Allerød > Køge 222.5km
The opening stage of the Tour of Denmark is a long one, and it could be a touch on the boring side, but not if the wind blows. It’s still likely to end in a sprint, but there is a chance of echelons.
A hot one up in Denmark with temperatures close to 30 degrees, but what about the wind? The opening 25km is mainly crosswind, which is then followed by 100 km of headwind. Then the road heads east and we get more crosswind sections. The wind will be around 20km/h for most of the day, which is strong enough to cause some problems, but I’m not sure we’ll see major splits. The problem is that the exposed sections don’t last too long, but hopefully someone still puts it in the gutter.
The stage finishes with this circuit, it is done on three full occasions. There is a cobbled section of road that lasts around 500m, and last time of asking finishes with 2km to go. They’re a little bit rougher than your normal town centre cobbles, but still shouldn’t cause the pros any problem.
The circuit itself has several corners, which will help the sprint teams line out the bunch. The last of these comes with 1.3km to go, before a long finishing straight that curves to the right. Sprinters take note, the finishing straight is into a strong headwind, don’t go too soon.
Does anyone want to try and put it in the gutter? Jumbo-Visma and Ineos look the most likely to try something, they come here with riders who perform well in windy conditions. I get the feeling we’ll see attempts to create echelons, but nothing will stick, and we’ll get a big sprint.
The first intermediate sprint of the day comes after just 20km. Jumbo-Visma and EF will be keen on controlling the opening kilometres to set up a sprint for Laporte and Cort. Ineos arrive with a strong squad, but they don’t have a quick man to threaten in the sprint, making it easy seconds in the GC fight.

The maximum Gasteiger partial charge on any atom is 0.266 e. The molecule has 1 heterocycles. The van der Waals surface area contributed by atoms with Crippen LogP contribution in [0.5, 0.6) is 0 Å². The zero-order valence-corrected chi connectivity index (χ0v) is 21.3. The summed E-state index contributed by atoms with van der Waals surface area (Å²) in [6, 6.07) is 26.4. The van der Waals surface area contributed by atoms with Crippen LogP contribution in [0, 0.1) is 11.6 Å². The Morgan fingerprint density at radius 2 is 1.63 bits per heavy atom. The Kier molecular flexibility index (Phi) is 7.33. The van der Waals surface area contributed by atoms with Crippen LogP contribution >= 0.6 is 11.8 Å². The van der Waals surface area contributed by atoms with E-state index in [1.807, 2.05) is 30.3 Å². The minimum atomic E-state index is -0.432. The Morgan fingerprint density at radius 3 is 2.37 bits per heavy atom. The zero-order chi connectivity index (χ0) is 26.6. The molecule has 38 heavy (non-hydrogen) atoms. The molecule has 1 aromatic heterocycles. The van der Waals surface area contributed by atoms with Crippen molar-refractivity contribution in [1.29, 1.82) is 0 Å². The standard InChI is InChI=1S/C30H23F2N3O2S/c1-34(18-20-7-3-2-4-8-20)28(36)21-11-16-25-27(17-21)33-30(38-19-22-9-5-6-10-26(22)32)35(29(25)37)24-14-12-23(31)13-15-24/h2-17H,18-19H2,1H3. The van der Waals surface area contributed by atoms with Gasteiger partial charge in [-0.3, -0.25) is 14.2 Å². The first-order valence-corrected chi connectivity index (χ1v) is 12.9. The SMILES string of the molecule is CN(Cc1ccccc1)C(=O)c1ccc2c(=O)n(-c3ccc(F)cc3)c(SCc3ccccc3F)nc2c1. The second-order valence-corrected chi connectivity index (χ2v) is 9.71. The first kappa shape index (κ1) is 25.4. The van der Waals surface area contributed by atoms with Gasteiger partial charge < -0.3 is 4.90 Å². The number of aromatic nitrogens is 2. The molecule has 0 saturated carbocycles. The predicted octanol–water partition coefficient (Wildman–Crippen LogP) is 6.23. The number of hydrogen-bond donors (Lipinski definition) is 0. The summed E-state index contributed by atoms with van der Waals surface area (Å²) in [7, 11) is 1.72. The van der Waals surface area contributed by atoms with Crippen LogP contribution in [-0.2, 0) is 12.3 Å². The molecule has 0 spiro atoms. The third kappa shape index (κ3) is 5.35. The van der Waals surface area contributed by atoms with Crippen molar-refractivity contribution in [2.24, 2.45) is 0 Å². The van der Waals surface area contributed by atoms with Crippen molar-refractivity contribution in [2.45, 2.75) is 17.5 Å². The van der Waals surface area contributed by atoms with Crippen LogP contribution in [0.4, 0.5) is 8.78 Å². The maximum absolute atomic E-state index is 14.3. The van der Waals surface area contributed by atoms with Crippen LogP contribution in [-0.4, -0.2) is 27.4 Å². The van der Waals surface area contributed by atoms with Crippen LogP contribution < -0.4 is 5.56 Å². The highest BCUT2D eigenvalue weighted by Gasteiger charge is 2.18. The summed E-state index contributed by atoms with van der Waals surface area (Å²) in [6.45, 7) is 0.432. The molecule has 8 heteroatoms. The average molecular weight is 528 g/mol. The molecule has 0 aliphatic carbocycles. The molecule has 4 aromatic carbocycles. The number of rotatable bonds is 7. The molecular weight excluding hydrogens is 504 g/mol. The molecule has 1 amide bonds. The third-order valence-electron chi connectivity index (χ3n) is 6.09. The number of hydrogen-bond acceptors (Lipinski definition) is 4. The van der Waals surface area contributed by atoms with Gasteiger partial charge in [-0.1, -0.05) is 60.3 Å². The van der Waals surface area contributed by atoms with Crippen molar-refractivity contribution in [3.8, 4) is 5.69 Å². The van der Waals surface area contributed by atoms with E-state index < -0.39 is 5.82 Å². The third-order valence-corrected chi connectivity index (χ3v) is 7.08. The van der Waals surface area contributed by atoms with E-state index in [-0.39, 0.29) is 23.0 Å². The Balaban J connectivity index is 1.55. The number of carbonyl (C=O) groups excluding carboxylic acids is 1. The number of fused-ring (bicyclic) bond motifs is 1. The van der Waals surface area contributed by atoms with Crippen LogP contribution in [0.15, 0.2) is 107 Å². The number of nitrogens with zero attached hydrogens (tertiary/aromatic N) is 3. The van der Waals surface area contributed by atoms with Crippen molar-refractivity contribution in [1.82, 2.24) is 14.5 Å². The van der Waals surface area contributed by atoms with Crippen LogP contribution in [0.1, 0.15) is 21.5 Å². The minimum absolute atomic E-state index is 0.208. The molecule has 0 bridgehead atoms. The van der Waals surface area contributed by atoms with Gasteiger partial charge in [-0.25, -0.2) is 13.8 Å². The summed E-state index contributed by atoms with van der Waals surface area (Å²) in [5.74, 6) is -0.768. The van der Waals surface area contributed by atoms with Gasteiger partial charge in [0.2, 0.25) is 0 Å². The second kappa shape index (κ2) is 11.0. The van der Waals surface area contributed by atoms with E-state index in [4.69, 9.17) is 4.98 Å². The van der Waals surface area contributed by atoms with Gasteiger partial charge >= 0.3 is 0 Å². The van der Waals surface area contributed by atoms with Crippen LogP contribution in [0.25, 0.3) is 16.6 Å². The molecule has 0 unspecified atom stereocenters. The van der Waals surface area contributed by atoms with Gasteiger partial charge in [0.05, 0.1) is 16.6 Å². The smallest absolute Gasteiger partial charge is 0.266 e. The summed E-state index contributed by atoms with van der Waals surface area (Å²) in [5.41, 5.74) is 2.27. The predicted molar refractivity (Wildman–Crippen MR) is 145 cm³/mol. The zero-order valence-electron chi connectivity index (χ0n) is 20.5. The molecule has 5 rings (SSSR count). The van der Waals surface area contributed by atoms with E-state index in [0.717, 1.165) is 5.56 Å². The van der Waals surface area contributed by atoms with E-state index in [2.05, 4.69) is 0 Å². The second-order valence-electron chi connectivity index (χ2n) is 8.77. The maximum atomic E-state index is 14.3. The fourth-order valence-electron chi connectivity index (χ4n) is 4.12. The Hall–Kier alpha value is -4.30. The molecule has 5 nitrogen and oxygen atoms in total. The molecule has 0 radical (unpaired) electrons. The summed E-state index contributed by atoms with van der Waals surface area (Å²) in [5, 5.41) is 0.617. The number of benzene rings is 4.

The circuit is a good one for sprint teams. It’s technical enough to line things out, but not overly technical to the point where it becomes dangerous. Teams will need a good position for the final 3km, as we have a few corners in the next 2km and cobbles.
Jasper Philipsen – two wins in the Tour de France was a brilliant return for the Belgian, he cemented his place at the top table of sprinting. He arrives in Denmark without his usual sprint train, but given the level at this race, he should still be up the front for the final 3km. This is his first outing since the Tour, we’ll have to see how his legs respond.
Olav Kooij – took his first World Tour win over in Poland, the youngster is an enormous star of the future. Jumbo-Visma arrive with a brilliant sprint train, expect to see Van Der Sande and Laporte as his final men. Van Dijke was excellent in position 4 in Poland, but they also have Eenkhoorn at this race, he’ll likely be used earlier in the stage. They should dominate the finale of the stage and release Kooij from the front.
Ethan Vernon – he’ll have Štybar and Mørkøv as his lead out men, which will give him a good chance of fighting for the win. He took a win early in the season in Catalunya and was very close to getting a second in the Tour of Norway. He’ll see this week as a big chance of getting another win.
Stanisław Aniołkowski – started the season well but has fallen away a bit. He’s capable of challenging for the podium.
Sasha Weemaes – after a successful season, I’m expecting him to move to the World Tour for 2023. He’s consistently been in the mix in sprints this year, he’s another who’ll see this is a chance to land a big win.
Alexander Salby – I thought he was brilliant in the ZLM Tour, he was very unlucky not to take a win. The 24-year-old rides for Riwal, and has a brilliant lead out man in Elmar Reinders, he’s off to join BikeExchange next year. If he gets Salby into a good spot for the sprint, he’s got the speed to surprise the big names.
It should be a straight fight between Kooij and Philipsen. Given the way he rode at the Tour de France, I’ll take a win for Jasper Philipsen.